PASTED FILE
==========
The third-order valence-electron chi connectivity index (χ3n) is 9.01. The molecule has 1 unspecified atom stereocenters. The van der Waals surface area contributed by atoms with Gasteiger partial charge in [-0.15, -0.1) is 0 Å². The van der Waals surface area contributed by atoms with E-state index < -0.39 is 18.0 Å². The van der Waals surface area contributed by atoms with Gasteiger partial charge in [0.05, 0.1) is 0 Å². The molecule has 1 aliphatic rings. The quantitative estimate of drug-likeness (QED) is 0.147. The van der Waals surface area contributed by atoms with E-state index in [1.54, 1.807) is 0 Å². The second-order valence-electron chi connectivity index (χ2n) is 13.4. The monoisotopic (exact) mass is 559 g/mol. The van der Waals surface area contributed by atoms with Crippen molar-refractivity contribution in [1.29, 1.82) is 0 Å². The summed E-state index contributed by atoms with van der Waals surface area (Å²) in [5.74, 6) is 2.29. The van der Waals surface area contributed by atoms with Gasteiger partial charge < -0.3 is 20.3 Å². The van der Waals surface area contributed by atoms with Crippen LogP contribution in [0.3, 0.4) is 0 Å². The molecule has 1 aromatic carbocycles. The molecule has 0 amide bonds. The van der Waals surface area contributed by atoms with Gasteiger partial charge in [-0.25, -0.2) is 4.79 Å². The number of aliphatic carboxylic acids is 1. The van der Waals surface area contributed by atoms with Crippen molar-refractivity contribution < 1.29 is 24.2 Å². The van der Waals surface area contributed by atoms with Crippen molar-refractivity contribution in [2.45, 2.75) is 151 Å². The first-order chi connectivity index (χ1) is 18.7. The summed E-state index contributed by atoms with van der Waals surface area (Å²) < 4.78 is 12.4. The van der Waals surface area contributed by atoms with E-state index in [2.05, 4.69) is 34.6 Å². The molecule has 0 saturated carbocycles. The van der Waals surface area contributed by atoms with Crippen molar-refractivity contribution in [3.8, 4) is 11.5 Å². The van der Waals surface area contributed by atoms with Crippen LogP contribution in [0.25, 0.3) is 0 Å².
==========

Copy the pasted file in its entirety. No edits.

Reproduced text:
The third-order valence-electron chi connectivity index (χ3n) is 9.01. The molecule has 1 unspecified atom stereocenters. The van der Waals surface area contributed by atoms with Gasteiger partial charge in [-0.15, -0.1) is 0 Å². The van der Waals surface area contributed by atoms with E-state index < -0.39 is 18.0 Å². The van der Waals surface area contributed by atoms with Gasteiger partial charge in [0.05, 0.1) is 0 Å². The molecule has 1 aliphatic rings. The quantitative estimate of drug-likeness (QED) is 0.147. The van der Waals surface area contributed by atoms with E-state index in [1.54, 1.807) is 0 Å². The second-order valence-electron chi connectivity index (χ2n) is 13.4. The monoisotopic (exact) mass is 559 g/mol. The van der Waals surface area contributed by atoms with Crippen molar-refractivity contribution in [1.29, 1.82) is 0 Å². The summed E-state index contributed by atoms with van der Waals surface area (Å²) in [5.74, 6) is 2.29. The van der Waals surface area contributed by atoms with Gasteiger partial charge < -0.3 is 20.3 Å². The van der Waals surface area contributed by atoms with Crippen LogP contribution in [0.3, 0.4) is 0 Å². The molecule has 1 aromatic carbocycles. The molecule has 0 amide bonds. The van der Waals surface area contributed by atoms with Gasteiger partial charge in [-0.25, -0.2) is 4.79 Å². The number of aliphatic carboxylic acids is 1. The van der Waals surface area contributed by atoms with Crippen molar-refractivity contribution < 1.29 is 24.2 Å². The van der Waals surface area contributed by atoms with Crippen molar-refractivity contribution in [2.45, 2.75) is 151 Å². The first-order chi connectivity index (χ1) is 18.7. The summed E-state index contributed by atoms with van der Waals surface area (Å²) < 4.78 is 12.4. The van der Waals surface area contributed by atoms with E-state index in [2.05, 4.69) is 34.6 Å². The molecule has 0 saturated carbocycles. The van der Waals surface area contributed by atoms with Crippen molar-refractivity contribution in [3.8, 4) is 11.5 Å². The van der Waals surface area contributed by atoms with Crippen LogP contribution in [0.25, 0.3) is 0 Å².